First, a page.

Table of Contents

Introduction

It comes to no surprise that we unequivocally vouch for the prioritisation of the Respondent Experience (RX) in market research, viewing respondents as ‘people’ and not just ‘sample’. It’s downfall is the driving force behind poor engagement, low quality responses and weak reach across real consumers in Ireland. Like the majority of traditional panelists in Ireland, I have joined every survey panel I can find, jumping across and altering my personality and opinion in pursuit of as many surveys as possible. 

I did this to understand the landscape, and study just how the world looked from the respondent’s eyes – it wasn’t pretty. However, bar this unique ‘survey personality’ type that makes up a damaging proportion of survey panels across the globe, the majority of the population will avoid surveys like the plague. This largely comes down to the Respondent Experience, and in this blog, I narrow down some of the ‘Pet Hates’ of panelists that we have gathered over the last eighteen months.

Point 1: Email Invitation

  • Problem: As mentioned in earlier blogs, using email to reach your respondents is the equivalent of bringing a knife to a gunfight in terms of preparation. As a researcher, you are putting all of your eggs in one basket by using email in isolation to reach a given population. This becomes even more severe when you are speaking to 13-30 year olds who have surpassed the capabilities of traditional email in favour of the smartphone.
  • Solution: The medium in which we reach, engage and invite people to participate in online research has to change. That is not to say email is still a powerful tool for older generations, it just means as researchers we need to have multiple tools at our disposal to maximise engagement. It is not just our role to design the survey, it is our role to find and excite new people to participate in research.

Point 2: Profiling Questions & Screening Out:

  • Problem: Perhaps the most frustrating and damaging experience for respondents is the repetitive and monotonous answering of the same set of questions every time you are invited to complete a survey. As quality starts to dip after spending anytime longer than 4-7 minutes in a given survey, spending this time answering screening questions not relevant to the data being collected is a cardinal sin of research that simply must change.


  • Solution: For a first-time participant, it is fundamental that you gather the traditional profiling data so that the respondent is receiving surveys where their opinion is valued. However, this profiling data should be built on with each survey they fill out, not repeated upon every survey to leave them frustrated and bored. This can be achieved by pre-targeting what panelists fit the screening criteria for each survey, and only inviting those who fit the criteria to participate. This means their valuable time is spent answering the questions that matter most, rather than reaffirming their gender, age and profession.

Point 3: Survey Quality

  • Problem: Online surveys are in desperate need of a re-birth. The penny has dropped with industry leaders. No person is willing to spend longer than 10 Minutes in a survey, which means that quality will dip into anything longer than 7 Minutes in our experience. However, it is not just length, it is the over-complication of questions, the poor design and the disconnection from where these results are actually going in a mundane experience for all.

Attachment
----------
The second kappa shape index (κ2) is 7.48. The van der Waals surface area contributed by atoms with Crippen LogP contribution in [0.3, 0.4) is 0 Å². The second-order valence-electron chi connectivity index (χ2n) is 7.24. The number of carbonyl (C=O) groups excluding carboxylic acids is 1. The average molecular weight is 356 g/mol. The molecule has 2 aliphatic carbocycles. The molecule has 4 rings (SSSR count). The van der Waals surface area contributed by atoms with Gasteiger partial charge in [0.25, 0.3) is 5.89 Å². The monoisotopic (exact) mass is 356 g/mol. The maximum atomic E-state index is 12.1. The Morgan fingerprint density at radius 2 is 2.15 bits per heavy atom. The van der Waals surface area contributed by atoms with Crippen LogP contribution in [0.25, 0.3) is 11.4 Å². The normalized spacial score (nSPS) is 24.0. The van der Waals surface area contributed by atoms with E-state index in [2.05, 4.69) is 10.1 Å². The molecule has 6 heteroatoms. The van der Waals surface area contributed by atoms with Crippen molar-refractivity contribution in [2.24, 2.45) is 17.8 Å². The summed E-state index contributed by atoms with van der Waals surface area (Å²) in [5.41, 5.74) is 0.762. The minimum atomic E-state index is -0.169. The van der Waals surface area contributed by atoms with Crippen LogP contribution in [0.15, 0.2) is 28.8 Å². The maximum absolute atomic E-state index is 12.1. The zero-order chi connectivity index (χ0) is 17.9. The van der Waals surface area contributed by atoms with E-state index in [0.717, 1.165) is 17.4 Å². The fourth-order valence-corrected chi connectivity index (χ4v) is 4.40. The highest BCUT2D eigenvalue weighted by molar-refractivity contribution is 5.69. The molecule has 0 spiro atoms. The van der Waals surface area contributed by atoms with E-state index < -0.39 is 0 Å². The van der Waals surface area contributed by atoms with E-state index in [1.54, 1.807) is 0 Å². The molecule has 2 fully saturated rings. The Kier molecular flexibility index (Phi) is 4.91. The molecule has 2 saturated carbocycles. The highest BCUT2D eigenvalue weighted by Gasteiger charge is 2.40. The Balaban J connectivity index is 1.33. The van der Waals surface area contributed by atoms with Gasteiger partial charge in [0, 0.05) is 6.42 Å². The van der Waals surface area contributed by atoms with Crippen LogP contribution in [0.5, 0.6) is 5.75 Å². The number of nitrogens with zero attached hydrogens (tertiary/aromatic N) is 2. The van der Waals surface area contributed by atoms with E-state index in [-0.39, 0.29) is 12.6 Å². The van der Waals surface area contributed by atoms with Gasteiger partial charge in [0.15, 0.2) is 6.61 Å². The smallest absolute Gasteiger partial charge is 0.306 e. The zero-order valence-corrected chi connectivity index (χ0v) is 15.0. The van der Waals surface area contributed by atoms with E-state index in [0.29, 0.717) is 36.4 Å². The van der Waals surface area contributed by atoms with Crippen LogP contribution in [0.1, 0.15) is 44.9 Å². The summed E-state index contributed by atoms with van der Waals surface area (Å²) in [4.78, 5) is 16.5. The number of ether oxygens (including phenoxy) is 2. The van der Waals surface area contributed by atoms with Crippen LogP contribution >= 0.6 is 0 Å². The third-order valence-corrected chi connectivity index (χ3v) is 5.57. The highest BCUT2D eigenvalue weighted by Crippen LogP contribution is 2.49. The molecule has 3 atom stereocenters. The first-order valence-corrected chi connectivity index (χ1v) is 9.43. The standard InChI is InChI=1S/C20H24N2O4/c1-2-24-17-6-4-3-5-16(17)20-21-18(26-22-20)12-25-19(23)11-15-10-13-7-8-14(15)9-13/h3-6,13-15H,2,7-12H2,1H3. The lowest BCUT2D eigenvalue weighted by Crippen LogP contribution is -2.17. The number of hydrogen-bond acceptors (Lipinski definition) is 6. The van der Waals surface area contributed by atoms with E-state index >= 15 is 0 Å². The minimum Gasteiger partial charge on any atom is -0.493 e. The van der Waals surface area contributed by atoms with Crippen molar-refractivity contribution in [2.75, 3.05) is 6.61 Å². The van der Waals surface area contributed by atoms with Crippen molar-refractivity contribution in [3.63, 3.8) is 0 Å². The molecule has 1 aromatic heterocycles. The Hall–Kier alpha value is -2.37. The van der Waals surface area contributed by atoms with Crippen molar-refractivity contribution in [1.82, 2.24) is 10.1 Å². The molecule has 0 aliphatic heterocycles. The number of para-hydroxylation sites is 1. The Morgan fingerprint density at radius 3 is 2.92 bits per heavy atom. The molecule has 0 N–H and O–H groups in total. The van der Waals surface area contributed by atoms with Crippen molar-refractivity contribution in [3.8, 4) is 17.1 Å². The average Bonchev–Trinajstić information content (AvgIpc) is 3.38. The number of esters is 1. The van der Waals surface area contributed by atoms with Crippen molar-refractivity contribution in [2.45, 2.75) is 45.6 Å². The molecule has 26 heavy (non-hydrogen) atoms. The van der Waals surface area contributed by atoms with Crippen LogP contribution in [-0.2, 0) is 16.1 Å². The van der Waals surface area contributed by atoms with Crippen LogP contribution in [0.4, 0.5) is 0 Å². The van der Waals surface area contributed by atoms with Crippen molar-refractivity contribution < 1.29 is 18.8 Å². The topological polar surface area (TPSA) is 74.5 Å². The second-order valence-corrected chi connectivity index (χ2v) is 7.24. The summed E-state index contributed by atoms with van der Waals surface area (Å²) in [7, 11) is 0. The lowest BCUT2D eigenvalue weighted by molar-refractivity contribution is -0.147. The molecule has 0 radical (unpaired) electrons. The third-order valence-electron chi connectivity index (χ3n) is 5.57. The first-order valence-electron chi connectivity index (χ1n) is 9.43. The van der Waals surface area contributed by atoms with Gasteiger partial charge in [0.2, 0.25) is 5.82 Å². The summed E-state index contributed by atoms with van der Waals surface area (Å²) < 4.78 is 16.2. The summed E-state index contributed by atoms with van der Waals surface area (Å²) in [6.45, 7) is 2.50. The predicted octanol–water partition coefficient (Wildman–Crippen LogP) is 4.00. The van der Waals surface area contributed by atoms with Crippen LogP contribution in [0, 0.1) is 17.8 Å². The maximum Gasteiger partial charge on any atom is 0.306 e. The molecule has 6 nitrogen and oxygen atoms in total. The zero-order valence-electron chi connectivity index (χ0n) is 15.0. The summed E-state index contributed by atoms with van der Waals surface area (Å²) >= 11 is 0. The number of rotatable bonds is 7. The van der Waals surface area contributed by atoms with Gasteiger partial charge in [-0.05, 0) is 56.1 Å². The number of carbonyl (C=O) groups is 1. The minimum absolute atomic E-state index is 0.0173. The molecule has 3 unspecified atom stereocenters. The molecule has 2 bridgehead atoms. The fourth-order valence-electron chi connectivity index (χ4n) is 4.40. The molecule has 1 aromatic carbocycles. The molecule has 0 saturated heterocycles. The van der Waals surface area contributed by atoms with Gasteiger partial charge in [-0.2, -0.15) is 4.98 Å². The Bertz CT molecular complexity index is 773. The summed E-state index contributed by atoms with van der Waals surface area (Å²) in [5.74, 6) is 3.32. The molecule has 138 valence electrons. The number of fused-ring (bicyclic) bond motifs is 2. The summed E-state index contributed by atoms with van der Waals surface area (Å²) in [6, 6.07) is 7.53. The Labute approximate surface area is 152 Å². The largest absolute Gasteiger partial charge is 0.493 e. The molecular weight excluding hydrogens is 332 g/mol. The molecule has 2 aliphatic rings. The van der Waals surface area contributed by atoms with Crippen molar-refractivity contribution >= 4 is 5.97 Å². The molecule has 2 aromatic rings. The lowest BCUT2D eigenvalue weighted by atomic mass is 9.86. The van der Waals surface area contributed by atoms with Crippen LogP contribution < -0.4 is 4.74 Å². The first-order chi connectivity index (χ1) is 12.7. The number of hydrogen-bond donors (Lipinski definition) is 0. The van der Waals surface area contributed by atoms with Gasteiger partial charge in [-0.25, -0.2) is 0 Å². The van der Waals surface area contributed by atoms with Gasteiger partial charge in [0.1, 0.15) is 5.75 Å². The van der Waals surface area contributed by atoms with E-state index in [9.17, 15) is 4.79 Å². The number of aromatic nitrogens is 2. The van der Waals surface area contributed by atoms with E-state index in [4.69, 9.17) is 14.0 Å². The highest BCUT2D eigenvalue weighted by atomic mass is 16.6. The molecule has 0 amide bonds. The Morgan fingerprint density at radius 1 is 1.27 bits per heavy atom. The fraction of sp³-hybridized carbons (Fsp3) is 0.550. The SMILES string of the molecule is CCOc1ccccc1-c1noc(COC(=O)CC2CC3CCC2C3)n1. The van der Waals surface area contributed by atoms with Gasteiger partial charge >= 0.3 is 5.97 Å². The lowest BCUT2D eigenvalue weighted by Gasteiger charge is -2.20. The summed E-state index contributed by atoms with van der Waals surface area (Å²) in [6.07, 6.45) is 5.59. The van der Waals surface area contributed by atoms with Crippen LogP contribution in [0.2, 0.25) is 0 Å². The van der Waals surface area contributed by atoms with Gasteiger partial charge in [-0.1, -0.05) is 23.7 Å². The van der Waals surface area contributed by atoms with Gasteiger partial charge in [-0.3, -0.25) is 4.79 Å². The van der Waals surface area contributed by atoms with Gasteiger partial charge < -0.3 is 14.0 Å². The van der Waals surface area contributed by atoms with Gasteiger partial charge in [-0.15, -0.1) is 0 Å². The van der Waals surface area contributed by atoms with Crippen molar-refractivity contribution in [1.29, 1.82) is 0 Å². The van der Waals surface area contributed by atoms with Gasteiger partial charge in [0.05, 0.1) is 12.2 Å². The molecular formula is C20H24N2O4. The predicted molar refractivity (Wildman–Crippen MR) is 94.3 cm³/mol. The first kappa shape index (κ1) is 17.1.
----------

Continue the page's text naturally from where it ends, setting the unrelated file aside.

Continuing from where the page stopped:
• Solution: Without impacting the value of the research, there are a few simple adjustments you can make to improve the respondent experience. There needs to be a drive for clarity on questions, with simplicity at the forefront of the researcher’s mind. After that, add a progress bar, be honest about the length of the survey, and think about how you can make the questions more conversational. Finally, in order to show respondent’s that you care about their opinion, try and close the ‘feedback loop’ by thanking people for their response, warning those who give a bad response, deliver public insight reports from time to time or present the results on social media to show they are being heard.

Point 4: The Incentives & Rewards

  • The Problem: There is a fundamental flaw in how researchers incentivise their respondent pool. It is the idea that if we make it as difficult as possible to receive a reward, or redeem an incentive earned by doing surveys, that they will save money and therefore ‘win’. In reality, by offering unachievable gift cards of €20, small discount codes or an entry into competitions, what you are actually doing is disincentivizing consumers from ever participating in your survey again. Suddenly, the ‘goal’ of the incentive to engage has delivered the complete alternative.


  • The Solution: The simple ideology that if you invest in your panel, you will earn it back in multiples we have proven with Bounce Insights. We focused on instant gratification, rewards tailored to what respondents told us they wanted, and an ability to purchase and redeem rewards on their phone in a frictionless way. This resulted in a panel with a survey completion rate of 67%, meaning we have saved fortunes on panel management thanks to this philosophy of prioritising the people answering the surveys.

 

The ‘research first, respondent second’ attitude has delivered a catastrophic collapse in online survey engagement and reach. It’s time for a fresh approach to research, combining trusted research methodologies with a new understanding and appreciation of the 21st century consumer. By merging the old with the new, we can begin to empower an industry currently settling for mediocrity.

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